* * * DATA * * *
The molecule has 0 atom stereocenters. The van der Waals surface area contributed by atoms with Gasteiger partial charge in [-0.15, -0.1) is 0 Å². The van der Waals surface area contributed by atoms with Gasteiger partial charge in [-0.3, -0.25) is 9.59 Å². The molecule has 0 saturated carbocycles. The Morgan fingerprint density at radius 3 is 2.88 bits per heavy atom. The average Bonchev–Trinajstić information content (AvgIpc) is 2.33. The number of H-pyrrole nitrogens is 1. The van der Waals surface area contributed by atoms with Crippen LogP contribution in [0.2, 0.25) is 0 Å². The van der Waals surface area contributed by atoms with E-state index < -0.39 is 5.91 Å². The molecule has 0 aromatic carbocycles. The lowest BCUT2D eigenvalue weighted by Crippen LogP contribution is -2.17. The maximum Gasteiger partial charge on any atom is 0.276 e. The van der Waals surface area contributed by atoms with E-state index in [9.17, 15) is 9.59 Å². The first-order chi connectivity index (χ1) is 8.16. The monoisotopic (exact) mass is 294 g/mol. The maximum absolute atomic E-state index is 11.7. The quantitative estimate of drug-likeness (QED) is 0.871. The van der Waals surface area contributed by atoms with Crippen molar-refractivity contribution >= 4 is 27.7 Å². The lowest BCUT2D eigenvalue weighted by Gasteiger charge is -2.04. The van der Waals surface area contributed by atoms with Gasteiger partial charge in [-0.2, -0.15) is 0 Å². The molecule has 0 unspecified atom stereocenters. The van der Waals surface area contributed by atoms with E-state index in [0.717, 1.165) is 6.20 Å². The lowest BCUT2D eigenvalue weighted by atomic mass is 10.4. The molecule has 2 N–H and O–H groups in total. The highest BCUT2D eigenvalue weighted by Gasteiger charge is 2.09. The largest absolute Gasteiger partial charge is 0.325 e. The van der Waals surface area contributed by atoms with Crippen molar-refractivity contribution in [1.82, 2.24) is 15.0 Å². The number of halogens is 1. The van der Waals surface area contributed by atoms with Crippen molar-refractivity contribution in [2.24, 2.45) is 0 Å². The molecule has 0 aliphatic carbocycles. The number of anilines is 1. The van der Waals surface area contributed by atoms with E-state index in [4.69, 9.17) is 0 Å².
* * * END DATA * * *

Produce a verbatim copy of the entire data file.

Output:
The molecule has 0 atom stereocenters. The van der Waals surface area contributed by atoms with Gasteiger partial charge in [-0.15, -0.1) is 0 Å². The van der Waals surface area contributed by atoms with Gasteiger partial charge in [-0.3, -0.25) is 9.59 Å². The molecule has 0 saturated carbocycles. The Morgan fingerprint density at radius 3 is 2.88 bits per heavy atom. The average Bonchev–Trinajstić information content (AvgIpc) is 2.33. The number of H-pyrrole nitrogens is 1. The van der Waals surface area contributed by atoms with Crippen LogP contribution in [0.2, 0.25) is 0 Å². The van der Waals surface area contributed by atoms with E-state index < -0.39 is 5.91 Å². The molecule has 0 aromatic carbocycles. The lowest BCUT2D eigenvalue weighted by Crippen LogP contribution is -2.17. The maximum Gasteiger partial charge on any atom is 0.276 e. The van der Waals surface area contributed by atoms with E-state index in [9.17, 15) is 9.59 Å². The first-order chi connectivity index (χ1) is 8.16. The monoisotopic (exact) mass is 294 g/mol. The maximum absolute atomic E-state index is 11.7. The quantitative estimate of drug-likeness (QED) is 0.871. The van der Waals surface area contributed by atoms with Crippen molar-refractivity contribution >= 4 is 27.7 Å². The lowest BCUT2D eigenvalue weighted by Gasteiger charge is -2.04. The van der Waals surface area contributed by atoms with Gasteiger partial charge in [-0.2, -0.15) is 0 Å². The molecule has 0 unspecified atom stereocenters. The van der Waals surface area contributed by atoms with E-state index in [0.717, 1.165) is 6.20 Å². The lowest BCUT2D eigenvalue weighted by atomic mass is 10.4. The molecule has 2 N–H and O–H groups in total. The highest BCUT2D eigenvalue weighted by Gasteiger charge is 2.09. The largest absolute Gasteiger partial charge is 0.325 e. The van der Waals surface area contributed by atoms with Crippen molar-refractivity contribution in [1.82, 2.24) is 15.0 Å². The number of halogens is 1. The van der Waals surface area contributed by atoms with Crippen molar-refractivity contribution in [2.24, 2.45) is 0 Å². The molecule has 0 aliphatic carbocycles. The number of anilines is 1. The van der Waals surface area contributed by atoms with E-state index in [4.69, 9.17) is 0 Å².